About Visual Parables

Ed McNulty

Ed McNulty

Visual Parables’ host Edward McNulty is a trusted friend in congregations nationwide, after more than 37 years of publishing film reviews, study guides and books that explore the inspiring connections between faith and popular culture. Thousands of men and women have enjoyed his books, the full Visual Parables Journal , or talked with him at his workshops in the US and Canada. Many small groups have used his materials for retreats and Film & Bible studies. Numerous families have heard Ed’s ideas echoed from pulpits and in newsletters—thanks to clergy and newsletter editors who subscribe to either the Journal or the monthly Film Capsules.

Ed McNulty explains:
Why Visual Parables is important to me—and to you

My long career in ministry spans many turbulent changes in American life. I like to recall that, as a young man, I was inspired by Dr. Martin Luther King Jr. and played my own small part in the civil rights movement—as did so many men and women in that era (see my blog on this). That deep commitment to peacemaking and nonviolent activism extended into my ministry in teaching and writing about faith and film. I agree with those writers who have suggested that, had Jesus arrived in our midst in the 21st century, he probably would have become a filmmaker. Jesus’s potent stories still speak to us after thousands of years—as do stories from the Hebrew scriptures and from other faith traditions around the world. Thus I named my journal 2 1/2 decades ago Visual Parables

In the 1970s, I began writing about television, Christian music, and film in Catholic, Protestant and secular publications. Then, in 1990, while serving as a pastor in Dayton, Ohio, I began sending out a one-page newsletter with short reviews of films called Visual Parables. These newsletters expanded and eventually became a full-scale magazine: Visual Parables Journal. The Journal has been published in various formats, and by various companies. Now, it is digitally delivered to subscribers, packed with an array of  film-discussion guides in each issue, plus much more, including articles about films appropriate to each religious season, and Doug Sweet’s columns on DVDs and film books, and a column on the Common Lectionary and film.

Helping men and women to see the many connections between faith and film is a ministry—a true vocational calling—for all of us who produce Visual Parables Journal. For that reason, I give away—free of charge—nearly 1,000 of my Movie Reviews. (That link takes you to all of my Movie Reviews, starting with the most recent review. Or, you may want to search the whole database with this A-to-Z listing of movie titles.) Each month, I also publish a free set of Film Capsules, mini-reviews that I find clergy, newsletter editors and webmasters like to share with their own readers. I hope to reach as many people as possible, because my consistent approach to film over so many years is unique.

Why is Visual Parables unique? There are hundreds of online sites and magazines offering film reviews. They cover a wide range of viewpoints—but most ignore the spiritual side of film. In fact, many film critics deplore attempts by filmmakers to bring religious themes to viewers. Yes, there are critics who review movies from what they call a “Christian” point of view, but most of their websites offer either moralistic judgments or are aimed at alerting parents about problematic content like coarse language or nudity.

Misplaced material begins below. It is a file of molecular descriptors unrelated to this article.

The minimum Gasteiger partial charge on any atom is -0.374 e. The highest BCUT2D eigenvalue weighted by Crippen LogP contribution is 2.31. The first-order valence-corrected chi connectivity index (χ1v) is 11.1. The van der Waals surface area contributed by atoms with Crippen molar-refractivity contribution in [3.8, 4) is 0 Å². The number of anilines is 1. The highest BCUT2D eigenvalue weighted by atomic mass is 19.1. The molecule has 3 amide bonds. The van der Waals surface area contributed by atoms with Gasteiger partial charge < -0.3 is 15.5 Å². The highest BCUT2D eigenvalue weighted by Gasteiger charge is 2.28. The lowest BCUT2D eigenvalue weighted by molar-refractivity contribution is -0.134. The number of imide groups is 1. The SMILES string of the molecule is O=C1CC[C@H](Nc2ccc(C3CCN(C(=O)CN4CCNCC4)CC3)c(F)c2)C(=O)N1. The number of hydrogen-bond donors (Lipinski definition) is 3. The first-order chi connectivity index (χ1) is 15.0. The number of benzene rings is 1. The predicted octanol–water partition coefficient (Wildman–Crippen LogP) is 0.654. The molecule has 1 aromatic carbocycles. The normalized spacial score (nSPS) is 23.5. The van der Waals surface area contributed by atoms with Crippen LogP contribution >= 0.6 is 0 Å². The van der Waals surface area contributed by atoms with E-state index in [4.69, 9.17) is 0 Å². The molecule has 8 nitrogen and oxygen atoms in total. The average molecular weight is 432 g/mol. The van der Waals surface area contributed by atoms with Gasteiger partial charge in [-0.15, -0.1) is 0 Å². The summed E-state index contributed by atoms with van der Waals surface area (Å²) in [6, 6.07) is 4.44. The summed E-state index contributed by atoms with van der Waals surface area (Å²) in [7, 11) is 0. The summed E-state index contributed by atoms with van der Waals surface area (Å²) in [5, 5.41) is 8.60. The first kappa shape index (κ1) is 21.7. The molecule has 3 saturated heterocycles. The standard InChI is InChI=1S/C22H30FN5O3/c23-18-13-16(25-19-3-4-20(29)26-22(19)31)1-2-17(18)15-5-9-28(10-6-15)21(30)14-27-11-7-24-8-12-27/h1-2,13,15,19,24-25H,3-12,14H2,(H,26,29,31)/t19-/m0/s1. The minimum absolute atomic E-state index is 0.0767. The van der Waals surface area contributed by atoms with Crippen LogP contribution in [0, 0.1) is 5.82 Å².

I have a high regard for many long-time colleagues, including Fred and Mary Ann Brussat who include film reviews in their vast online magazine Spirituality and Practice. I also recommend the work of my colleague Fr. Dennis Kriz, OSM, in his website Fr. Dennis at the Movies—and David Bruce’s Hollywood Jesus. I could list more, but my point here is that you can look at the reviews on these other sites and you will see that Visual Parables is unique. First, the materials are widely trusted. This monthly magazine has been used by men and women for almost 25 years. Second, each issue of the Journal is practical—directly connecting film reviews to the faith and practice of readers. Our motto is: “Film & Faith in Dialogue.” The sets of Reflection-and-Discussion Questions that accompany the reviews in each issue of the Journal form ready-made study guides. Throughout the year, I add much more, including seasonal suggestions for appropriate films for small groups and congregations, occasional interviews and coverage of new DVDs and new books about film. If you want to bring the power of movies into your spiritual life, this is the Journal you will want to read.

I began exploring the connections between faith and film in the 1960s, when such programs involved projecting 16mm reels of film. I have moved through VHS to DVD and into Internet streaming–and from typewriter to computer, from print to digital—and I hope that this newly re-launched Visual Parables website will be an exciting resource for you, your family, your small group—and your entire community.

The Ed McNulty Video:
Why our goal is “seeing” in new ways

I produced this short video a few years ago. It still captures the underlying theme of Visual Parables—even though the end of the video mentions an old web address. The current, easy-URL for reaching this website is www.VisualParables.org—ending in dot-ORG.

 

visual-parables-free-sample-2007

Click on the image to preview a free sample of the Spring 2007 issue of the Visual Parables Journal

MORE ABOUT VISUAL PARABLES

Email us: EdsVisualParables@gmail.com

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Visual Parables Staff

Editor/Reviewer: The Rev. Dr. Edward N. McNulty

Additional reviewers: 

Cindy Corley

The Rev. Markus Watson

Columnist:

Rev. Douglas Sweet